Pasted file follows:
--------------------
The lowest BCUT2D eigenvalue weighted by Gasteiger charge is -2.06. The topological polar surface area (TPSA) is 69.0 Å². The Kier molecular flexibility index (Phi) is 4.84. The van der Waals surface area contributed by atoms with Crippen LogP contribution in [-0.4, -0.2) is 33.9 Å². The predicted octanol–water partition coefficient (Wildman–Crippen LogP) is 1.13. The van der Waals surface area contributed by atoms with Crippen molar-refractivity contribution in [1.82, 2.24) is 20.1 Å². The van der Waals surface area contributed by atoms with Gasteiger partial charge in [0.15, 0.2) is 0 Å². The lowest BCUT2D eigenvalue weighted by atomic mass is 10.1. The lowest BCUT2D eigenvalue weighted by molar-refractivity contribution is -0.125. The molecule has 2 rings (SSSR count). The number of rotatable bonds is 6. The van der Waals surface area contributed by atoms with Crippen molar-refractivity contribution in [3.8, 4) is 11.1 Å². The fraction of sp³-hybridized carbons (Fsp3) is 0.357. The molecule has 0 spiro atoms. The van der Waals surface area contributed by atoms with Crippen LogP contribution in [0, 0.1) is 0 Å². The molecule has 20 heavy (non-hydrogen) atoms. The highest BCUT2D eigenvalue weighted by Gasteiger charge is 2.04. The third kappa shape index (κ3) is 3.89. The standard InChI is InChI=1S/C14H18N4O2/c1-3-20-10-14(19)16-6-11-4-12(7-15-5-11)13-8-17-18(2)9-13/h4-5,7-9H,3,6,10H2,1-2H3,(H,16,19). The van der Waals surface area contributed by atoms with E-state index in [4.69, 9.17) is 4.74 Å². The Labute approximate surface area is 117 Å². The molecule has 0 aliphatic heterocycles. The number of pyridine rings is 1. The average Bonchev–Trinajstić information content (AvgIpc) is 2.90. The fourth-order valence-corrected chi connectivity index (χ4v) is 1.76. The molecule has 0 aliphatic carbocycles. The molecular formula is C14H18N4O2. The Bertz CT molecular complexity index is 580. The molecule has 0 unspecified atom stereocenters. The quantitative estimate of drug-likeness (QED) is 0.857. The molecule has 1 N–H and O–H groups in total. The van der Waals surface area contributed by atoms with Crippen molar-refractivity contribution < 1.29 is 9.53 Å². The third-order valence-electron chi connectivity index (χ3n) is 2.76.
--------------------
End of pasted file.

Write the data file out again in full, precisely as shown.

The lowest BCUT2D eigenvalue weighted by Gasteiger charge is -2.06. The topological polar surface area (TPSA) is 69.0 Å². The Kier molecular flexibility index (Phi) is 4.84. The van der Waals surface area contributed by atoms with Crippen LogP contribution in [-0.4, -0.2) is 33.9 Å². The predicted octanol–water partition coefficient (Wildman–Crippen LogP) is 1.13. The van der Waals surface area contributed by atoms with Crippen molar-refractivity contribution in [1.82, 2.24) is 20.1 Å². The van der Waals surface area contributed by atoms with Gasteiger partial charge in [0.15, 0.2) is 0 Å². The lowest BCUT2D eigenvalue weighted by atomic mass is 10.1. The lowest BCUT2D eigenvalue weighted by molar-refractivity contribution is -0.125. The molecule has 2 rings (SSSR count). The number of rotatable bonds is 6. The van der Waals surface area contributed by atoms with Crippen molar-refractivity contribution in [3.8, 4) is 11.1 Å². The fraction of sp³-hybridized carbons (Fsp3) is 0.357. The molecule has 0 spiro atoms. The van der Waals surface area contributed by atoms with Crippen LogP contribution in [0, 0.1) is 0 Å². The molecule has 20 heavy (non-hydrogen) atoms. The highest BCUT2D eigenvalue weighted by Gasteiger charge is 2.04. The third kappa shape index (κ3) is 3.89. The standard InChI is InChI=1S/C14H18N4O2/c1-3-20-10-14(19)16-6-11-4-12(7-15-5-11)13-8-17-18(2)9-13/h4-5,7-9H,3,6,10H2,1-2H3,(H,16,19). The van der Waals surface area contributed by atoms with E-state index in [4.69, 9.17) is 4.74 Å². The Labute approximate surface area is 117 Å². The molecule has 0 aliphatic heterocycles. The number of pyridine rings is 1. The average Bonchev–Trinajstić information content (AvgIpc) is 2.90. The fourth-order valence-corrected chi connectivity index (χ4v) is 1.76. The molecule has 0 aliphatic carbocycles. The molecular formula is C14H18N4O2. The Bertz CT molecular complexity index is 580. The molecule has 0 unspecified atom stereocenters. The quantitative estimate of drug-likeness (QED) is 0.857. The molecule has 1 N–H and O–H groups in total. The van der Waals surface area contributed by atoms with Crippen molar-refractivity contribution < 1.29 is 9.53 Å². The third-order valence-electron chi connectivity index (χ3n) is 2.76.